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Thursday, April 17, 2008

Pop Culture Round Up

It's not Pop Rocks and Pepsi, but just a general take on some of the latest developments in my world of pop culture. 


Finally watched Pirates of the Caribbean: At World's End

Yar, beware! Here there be Spoilers!

I'm still scratching my head on this one.  I initially dismissed the Pirates franchise when it first came out.   Thanks to Cutthroat Island, the genre hasn't seen a good film since I don't know when although; I will give props to Muppet Treasure Island and Yellowbeard.   I finally gave in and rented The Curse of Black Pearl on a whim.   I was pleasantly surprised.  At first, I was hesitant because this was a Disney Movie based on a Disney Theme park Ride.  I had visions of fat man in red and white striped shirts singing and dancing.  I should have known something was up when I saw Gore Verbinski was the director.  This guy scared the bejeezus out of me with The Ring.  I refuse to watch anything on VHS because of this.  After viewing the film, I was converted and Pirates were fun again.  If only the same could be said for my hometown baseball team.  They've had a longer losing streak in terms of years versus the Pirate movie genre.    The music was great and the visuals were spectacular.   With the sequel it took a greener turn. I say greener instead of darker because it seems as if the color palate used a lot more green and grays than blacks as with the first movie's name sake ship.  Davy Jones' became a formidable opponent with his attack dog, the Kraken, at the ready.  Bill Nighy, always a treat, pulled off a Gollum role where CGI could have drowned out his expressions and emotions.  Yet, he chews up scenery like Tako which would be considered cannibalism, I guess.  I digress.  The cracks begin to show in Dead Man's Chest as the movie tries to cram subplots and arcs like sardines in a can.  It's a Mad, Mad, Mad, Mad, dash to the finish line as four different characters seek the chest for their own purposes.  In a cliffhanger style ending, witty Jack goes down with his ship to the Locker and we are left to reminisce over our other favorite rascally film character that gets the short end of the stick by the middle film of his respective trilogy.  Hello, HanSicle?

Our heroes get a reprieve and have a WTF OMG moment a scene later as Geoffrey Rush's Barbossa reappears to help find Jack at World's End.   My problems with the film exist in that it seems to depart from the style and formula executed rather well in the first films.  The film should have been named Double-crossed Swords because it was more like a British heist film than a Pirate film.  Everybody is stabbing each other in the back with a cutlet.  I kept losing track as to whose plan was being thwarted or played out as every scene started with an "Aha" moment and the tables get turned.   Secondly, while watching Depp play various parts of Sparrows psyche was fun to watch, Sparrow has become a shadow of his former self.  My take on Sparrow is that while he plays the fool and drunkard, behind that thick eyeliner is a genius at work.   Sometimes it seems as if he is making it up as he goes along but there is always an angle to be played and he seems quick on his wobbly feet.  Will and Elizabeth run the gamut of new young love, misunderstood betrayal, and miscommunication that leads them to spend most of the film apart.  Too much soap opera not enough chemistry.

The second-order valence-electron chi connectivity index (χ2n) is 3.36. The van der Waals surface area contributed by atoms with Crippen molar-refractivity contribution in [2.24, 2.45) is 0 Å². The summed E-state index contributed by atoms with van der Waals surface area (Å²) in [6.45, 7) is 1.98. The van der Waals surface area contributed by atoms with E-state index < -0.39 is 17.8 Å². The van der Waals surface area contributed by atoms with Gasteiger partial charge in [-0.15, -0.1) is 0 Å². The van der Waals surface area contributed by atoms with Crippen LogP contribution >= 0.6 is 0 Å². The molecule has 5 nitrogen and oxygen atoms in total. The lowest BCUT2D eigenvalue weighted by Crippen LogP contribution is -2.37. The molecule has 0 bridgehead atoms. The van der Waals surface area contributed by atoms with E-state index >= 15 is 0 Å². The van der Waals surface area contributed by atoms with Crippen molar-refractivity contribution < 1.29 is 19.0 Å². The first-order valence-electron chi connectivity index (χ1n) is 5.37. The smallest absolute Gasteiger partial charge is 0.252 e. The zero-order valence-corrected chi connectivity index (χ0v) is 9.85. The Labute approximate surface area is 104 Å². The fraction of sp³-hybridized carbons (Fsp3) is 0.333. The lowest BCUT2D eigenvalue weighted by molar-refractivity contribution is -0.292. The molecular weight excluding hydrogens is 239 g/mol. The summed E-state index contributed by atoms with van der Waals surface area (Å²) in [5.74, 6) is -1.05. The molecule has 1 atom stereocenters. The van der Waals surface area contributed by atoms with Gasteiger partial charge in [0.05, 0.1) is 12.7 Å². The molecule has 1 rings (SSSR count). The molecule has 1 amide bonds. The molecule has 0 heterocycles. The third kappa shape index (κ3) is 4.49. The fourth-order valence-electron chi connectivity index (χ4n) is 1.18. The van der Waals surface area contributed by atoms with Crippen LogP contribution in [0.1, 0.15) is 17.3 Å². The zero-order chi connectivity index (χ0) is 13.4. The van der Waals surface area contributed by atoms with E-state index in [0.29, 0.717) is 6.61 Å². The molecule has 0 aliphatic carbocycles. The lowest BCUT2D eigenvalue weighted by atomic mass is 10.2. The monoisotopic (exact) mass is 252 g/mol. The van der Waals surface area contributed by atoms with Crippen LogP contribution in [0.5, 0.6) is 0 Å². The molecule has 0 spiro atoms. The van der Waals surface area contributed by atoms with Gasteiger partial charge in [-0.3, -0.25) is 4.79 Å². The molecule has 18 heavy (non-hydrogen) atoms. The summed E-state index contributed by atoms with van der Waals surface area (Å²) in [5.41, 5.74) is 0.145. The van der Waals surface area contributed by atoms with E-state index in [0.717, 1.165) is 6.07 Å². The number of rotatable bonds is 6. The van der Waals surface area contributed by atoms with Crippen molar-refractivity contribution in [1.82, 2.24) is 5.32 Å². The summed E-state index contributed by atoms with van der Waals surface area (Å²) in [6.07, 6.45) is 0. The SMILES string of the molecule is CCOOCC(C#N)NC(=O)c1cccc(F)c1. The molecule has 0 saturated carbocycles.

Now, my biggest complaint, THE KRAKEN IS DEAD!    I don't mean they kill the Kraken in a showdown.  I mean it's dead from the get go, washed up on shore.  I feel bad for the behemoth.  His master turned on him and killed him.  The poor bastard was probably like, "Hey, Dad, what are you doing?  That hurts."  Squidley's demise only serves to show Becket's subjugation of Davy Jones and I think we all got that from the end of the film.  .   No need to rehash with dead calamari seagull buffet.  Sure, they throw in metaphors relating the Kraken's death with the end of piracy and the shrinking world having no room for mythical sea monsters but that's window dressing. It seemed like a budget constraint rather than plot choice.  Perhaps they had too much other business going on and didn't have room for beastie beating.    The other misuse of casting is Chow Yun Fat.  They kill him off after only a little more than a half hour of screen time.   Keith Richards had a bigger impact on the story and he was only around for a brief scene and towards the end. 

The final twist, which we could see coming since Tia Dalma was included in the movie beyond the first ten minutes, comes with Tia being Jones' reason for fishiness.   She screwed him over.  He screwed her over.  They both end up trapped.  All of a sudden it's revealed that she is Calypso and before the final showdown they "Mekka-lekka hi mekka hiney ho" her into the 50 foot women and she reveals her big secret.  She's got crabs.... I mean she turns into crabs and flees leaving a giant maelstrom that only the Tidy Bowl Man could navigate.  Then it's all Slash, Slash, Dodge, Parry, and in a pseudo Mexican standoff Jones' shows why he's the badass of the sea by stabbing Will.  Nothing left to do but make him the new captain of The Flying Dutchman, a plot point that would have better suited his father seeing as how he was already a part of the crew.  He could have made Will first mate and then freed him of his debt.  But no, Will is left to ferry dead folk to the other side only being allowed on land once every ten years....which technically he could work out a commuter schedule with a bucket of water like Jones did at the coin toss scene.  By the end of the film, we have a return to the roots.  Barbossa steals the Black Pearl.  Jack is left to search for treasure in a dinghy and what of Will? There is a bonus scene at the end which doesn't explain a lot but after reading more it makes sense.  Turns out if Calypso would have not stood Jones' up he would have been freed from servitude and a career at being a really good organ player.  So, since Elizabeth, with Will the third (?) showing up for their date, he is probably allowed to leave the ship for more than just a 24 hour booty call.